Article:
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Pension conundrum and the Enugu example 

Pension conundrum and the Enugu example 
November 30
15:01 2022


Although it is unconscionable to even attempt to rationalize governments’ apparent default in its obligations towards pensioners, it always helps however when issues are put in proper perspectives, as matters relating to pensions and gratuities are seldom ever as straightforward as they seem, not least in Nigeria. 

The insistence of labour unions in the public sector on the outmoded and largely unfunded defined benefits scheme, as opposed to the more enduring contributory pension scheme, continues to put an enormous strain on public finance given the constant rise in recurrent expenditure. Perhaps the biggest drawback of the defined benefits scheme, particularly in a time of declining revenue to states as witnessed in recent years, is the rising arrears of unpaid pensions and gratuities seen in many states across the country.

But the truth is that an incumbent administration may not necessarily be responsible for those debt pile-up. In Enugu State, for instance, at the accession to office in 2015 of Governor Ifeanyi Ugwuanyi, the incumbent, the last time local government pensioners were paid their gratuity was in 2001. That was 14 years earlier, which meant that two administrations before his were primarily responsible for the default. No burden from the past, however plausible, can be considered exculpatory for any inability to carry out a binding obligation. Government is a continuum, after all.


However, it needs to be emphasized that there actually would be no pension and gratuity deficits had previous administrations demonstrated as much commitment to the welfare of retirees as the Ugwuanyi administration has done. This is no glib remark. I’m saying that advisedly, particularly as someone whose parent had waited years on end for his gratuity. My father retired as a craftsman on Grade Level 7, in 2005. He did not receive his gratuity until 2017 when he was almost 80 years, courtesy of Ugwuanyi’s benevolence. There were countless other pensioners like my father who had all but lost hope that they would receive their gratuity in their lifetime.

Again, I use the word “benevolence” advisedly, as he may pretty much had refused to pay like his predecessors, without any consequences. But he did because he has the fear of God and an uncompromising fidelity to the social contract. The governor used the entire first tranche of the Paris Club refund to offset arrears of salaries owed workers across the 17 local government councils of Enugu State. Some local governments were, in fact, owing its staff arrears of salaries between eight and 14 months. A substantial arrears of unpaid gratuity were also paid that year.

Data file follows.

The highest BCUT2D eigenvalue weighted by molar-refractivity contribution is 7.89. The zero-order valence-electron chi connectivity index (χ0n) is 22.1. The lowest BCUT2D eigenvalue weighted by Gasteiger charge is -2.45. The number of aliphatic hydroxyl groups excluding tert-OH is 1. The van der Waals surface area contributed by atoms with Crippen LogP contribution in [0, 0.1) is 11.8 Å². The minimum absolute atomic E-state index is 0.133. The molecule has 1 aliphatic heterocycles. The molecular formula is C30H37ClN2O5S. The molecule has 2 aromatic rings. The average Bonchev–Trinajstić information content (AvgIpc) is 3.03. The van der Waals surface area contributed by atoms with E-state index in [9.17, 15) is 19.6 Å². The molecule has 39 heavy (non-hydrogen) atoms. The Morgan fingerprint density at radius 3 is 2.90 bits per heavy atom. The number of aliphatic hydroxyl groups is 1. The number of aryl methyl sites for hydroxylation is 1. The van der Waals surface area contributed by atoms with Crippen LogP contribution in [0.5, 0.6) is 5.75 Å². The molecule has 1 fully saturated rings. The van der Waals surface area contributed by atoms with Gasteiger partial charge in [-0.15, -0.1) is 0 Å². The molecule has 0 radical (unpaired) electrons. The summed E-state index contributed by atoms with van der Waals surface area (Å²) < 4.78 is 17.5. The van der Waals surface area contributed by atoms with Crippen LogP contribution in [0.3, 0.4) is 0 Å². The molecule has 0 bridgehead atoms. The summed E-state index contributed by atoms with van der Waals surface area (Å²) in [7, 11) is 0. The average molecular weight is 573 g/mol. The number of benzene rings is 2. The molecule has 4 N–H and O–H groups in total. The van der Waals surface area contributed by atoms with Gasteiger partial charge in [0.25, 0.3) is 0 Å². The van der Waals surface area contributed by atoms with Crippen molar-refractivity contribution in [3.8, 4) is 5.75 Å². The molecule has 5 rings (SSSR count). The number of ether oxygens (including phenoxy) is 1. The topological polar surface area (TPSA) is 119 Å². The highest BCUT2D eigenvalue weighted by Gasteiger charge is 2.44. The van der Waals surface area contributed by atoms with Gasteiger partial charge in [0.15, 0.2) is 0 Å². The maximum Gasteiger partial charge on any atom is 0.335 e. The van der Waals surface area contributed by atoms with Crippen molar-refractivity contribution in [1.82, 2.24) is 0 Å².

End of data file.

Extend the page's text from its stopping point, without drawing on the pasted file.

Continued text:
Governor Ugwuanyi’s scrupulous deployment of the Paris Club refund towards offsetting outstanding arrears of salaries and pension of local government workers and retirees was not an appeal to populism. He had also set a very high watermark in accountability with the handling of the federal government bailout funds approved in 2016 to help states solve pressing recurrent obligations for which many states (with exception of a few including Enugu) had been in default for months.


Such transparency and prudence had drawn commendation from members of the Senate Committee on State and Local Government Administration who described Governor Ugwuanyi as the most outstanding governor in the utilization of the bailout funds. As the committee’s chairman Senator Abdullahi Gumel had said then after their oversight visit to Enugu State, “We have gone through the books. And as far as the bailout funds are concerned, everything is in order. In fact, Enugu State has even gone further because we haven’t seen this in any other states. We are not saying it because he was our colleague (Governor Ugwuanyi was a three-time member of the House of Representatives); we are doing it because we have seen with our eyes. This is an innovation and we are reflecting it in our report. We are proud of him.”

Indeed, even before the state received its share of the Paris Club refund, the governor had directed that the sum of one hundred million naira be set aside monthly as gradual payout to clear backlog of pension and gratuity. That policy stands as a true exemplar. Through such devotion, one can easily deduce what he could have accomplished if the revenue accruing to states from the federation account had not experienced such a drastic reduction. I’m aware that a number of retirees have yet to receive their gratuity, but his sustained commitment, as evident in the monthly pool of funds, stirs the hope that nearly all backlogs will be cleared before he leaves office. The inherited deficit in pension and gratuity is despite the fact that before his administration, state government coffers were literally awash with cash, both via the regular Federal Accounts Allocation Commission income and funds from the then bulging Excess Crude Account.

It is commendable that governors like Ugwuanyi continue to demonstrate exemplary commitment to offset backlogs arising from their predecessors’ irresponsible handling of such critical obligation. Yet, it is important to reiterate that payment of pensions and gratuity should not be subject to the benevolence of governments. When it is left to the whims of humans, it becomes prone to abuse. And no pension plan is as prone to abuse as the defined benefits arrangement. Of course, the defined benefits system may subsist for now given the large number of existing pensioners who cannot possibly be enrolled under the contributory scheme. But there is no doubt that the latter is, ultimately, the efficacious – albeit bitter – pill that we need to swallow someday.

Nwatu resides in Enugu.


Views expressed by contributors are strictly personal and not of TheCable.


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